Why Does Air Expand With Heat?

When air is heated, its molecules move at an increased velocity due to an increase in kinetic energy. The increase in energy allows the gas to expand as the temperature increases.

According to the kinetic molecular theory, the average kinetic energy of molecules in any substance is directly proportional to the temperature of the substance. This means that when heat is supplied to an object, the temperature increases and the kinetic energy of the molecules also increases. Kinetic energy is directly proportional to the velocity of the molecules, which implies that increased kinetic energy results in molecules moving at a higher velocity.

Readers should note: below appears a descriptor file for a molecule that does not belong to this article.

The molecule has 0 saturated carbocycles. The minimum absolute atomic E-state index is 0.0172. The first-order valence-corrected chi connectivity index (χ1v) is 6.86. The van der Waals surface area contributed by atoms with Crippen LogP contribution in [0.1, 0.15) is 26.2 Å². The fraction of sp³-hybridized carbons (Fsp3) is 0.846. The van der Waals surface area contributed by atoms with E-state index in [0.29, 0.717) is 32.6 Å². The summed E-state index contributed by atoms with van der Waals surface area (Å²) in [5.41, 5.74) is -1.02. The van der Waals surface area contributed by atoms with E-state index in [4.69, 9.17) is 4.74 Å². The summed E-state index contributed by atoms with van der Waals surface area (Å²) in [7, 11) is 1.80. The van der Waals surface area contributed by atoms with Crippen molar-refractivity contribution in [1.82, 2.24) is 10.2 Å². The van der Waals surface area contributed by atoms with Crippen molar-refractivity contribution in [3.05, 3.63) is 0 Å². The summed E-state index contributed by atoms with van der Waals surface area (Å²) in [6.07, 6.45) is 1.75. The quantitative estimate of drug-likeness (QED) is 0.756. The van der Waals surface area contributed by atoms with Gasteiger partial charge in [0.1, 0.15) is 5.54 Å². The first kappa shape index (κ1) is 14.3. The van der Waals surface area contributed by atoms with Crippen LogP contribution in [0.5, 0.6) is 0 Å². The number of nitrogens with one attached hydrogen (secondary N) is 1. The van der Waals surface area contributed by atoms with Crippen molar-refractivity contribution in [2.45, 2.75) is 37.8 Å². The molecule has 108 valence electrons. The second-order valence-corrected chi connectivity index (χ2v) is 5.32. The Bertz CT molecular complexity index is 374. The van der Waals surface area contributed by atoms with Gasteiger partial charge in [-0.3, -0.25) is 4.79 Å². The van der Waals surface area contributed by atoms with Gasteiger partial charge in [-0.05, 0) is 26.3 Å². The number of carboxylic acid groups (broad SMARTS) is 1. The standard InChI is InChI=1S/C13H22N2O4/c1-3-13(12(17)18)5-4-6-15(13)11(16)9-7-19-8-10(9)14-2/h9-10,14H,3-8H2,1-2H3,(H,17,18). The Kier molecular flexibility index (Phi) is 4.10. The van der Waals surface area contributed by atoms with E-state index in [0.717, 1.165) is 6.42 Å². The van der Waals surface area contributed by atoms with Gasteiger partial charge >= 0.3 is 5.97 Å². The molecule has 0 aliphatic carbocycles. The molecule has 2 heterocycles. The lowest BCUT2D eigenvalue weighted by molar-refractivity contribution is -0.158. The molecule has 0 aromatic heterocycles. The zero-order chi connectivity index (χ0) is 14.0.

Air is a gas; therefore its molecules fill the entire space of its container. When the air is heated, the temperature of the gas increases. The kinetic energy and the velocity of molecules increase with the temperature. As the molecules start moving with increased energy, they collide more quickly and more frequently with the walls of the container. If the container walls are rigid, then the pressure of the gas increases with no change in volume. But if the walls of the container are flexible (like a balloon), the increased energy of the collisions between the wall and the molecules causes the container to expand.